WQRRS: Water Quality For River-Reservoir Systems Software Package
VERSION/DATE: January 1989
OPERATING SYSTEM: DOS
DOCUMENTATION (690 Pages):
WQRRS: Water Quality for River-Reservoir Systems User's manual October 1978 US Army Corps of Engineers Hydrology Engineering Center
Thermal Simulation of Lakes November 1977
WEATHER January 1986
SHP - Stream Hydraulics Package June 1988
GEDA - Geometric Elements from Cross Section Coordinates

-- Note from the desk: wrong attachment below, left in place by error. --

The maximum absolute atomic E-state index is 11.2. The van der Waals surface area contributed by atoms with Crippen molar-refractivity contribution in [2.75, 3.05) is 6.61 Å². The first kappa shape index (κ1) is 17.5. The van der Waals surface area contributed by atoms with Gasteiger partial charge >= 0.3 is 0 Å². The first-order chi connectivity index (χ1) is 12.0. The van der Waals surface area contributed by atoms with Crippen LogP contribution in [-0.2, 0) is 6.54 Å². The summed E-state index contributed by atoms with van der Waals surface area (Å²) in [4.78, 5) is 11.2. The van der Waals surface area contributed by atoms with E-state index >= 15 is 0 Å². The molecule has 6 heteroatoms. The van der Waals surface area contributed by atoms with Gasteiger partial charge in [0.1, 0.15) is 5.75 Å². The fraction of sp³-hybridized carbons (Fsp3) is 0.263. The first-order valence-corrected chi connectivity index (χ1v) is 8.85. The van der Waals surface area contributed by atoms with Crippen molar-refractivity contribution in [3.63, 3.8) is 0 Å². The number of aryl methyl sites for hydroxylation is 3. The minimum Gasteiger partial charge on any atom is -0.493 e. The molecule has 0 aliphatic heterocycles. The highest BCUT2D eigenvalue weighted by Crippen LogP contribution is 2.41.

The WORRS package of computer programs has been assembled to evaluate water quality (ecologic cycle) condft7ions in river and reservoir systems. The program provides vertical profiles of water quality conditions in reservoirs and longitudinal conditions in river networks of branching channels and/or around islands. This type of modeling is referred to as one-dimensional modeling. The package includes three separate modules that are able to be integrated into a system analysis or to be used as separate programs. The reservoir module (WORRSR) is able to accept binary input from upstream river analysis output. The stream network hydraulics module (SHP) is able to accept binary input from upstream reservoir discharge output. SHP can compute flow conditions using (1) input of stage-flow relationships, (2) backwater equations, (3) hydrologic routing (i.e., Muskingum or modffled Puls), and (4) hydraulic routing (i.e., kinematic wave or St Venant equations). The stream water quality module (WQRRSO) must be provided binary input from SHP and can accept binary input from upstream reservoir discharge concentrations (WQRRSR). Three other programs are also included in the WQRRS package as optional utility programs. GEDA manipulates the channel crosssection data into proper format for SHP, WEATHER manipulates the National Weather Service data into proper units and format for HEATX, and HEATX reads the output from WEATHER and computes the equilibrium temperatures and heat exchange coefficients for input to either WORRSR or WQRRSO.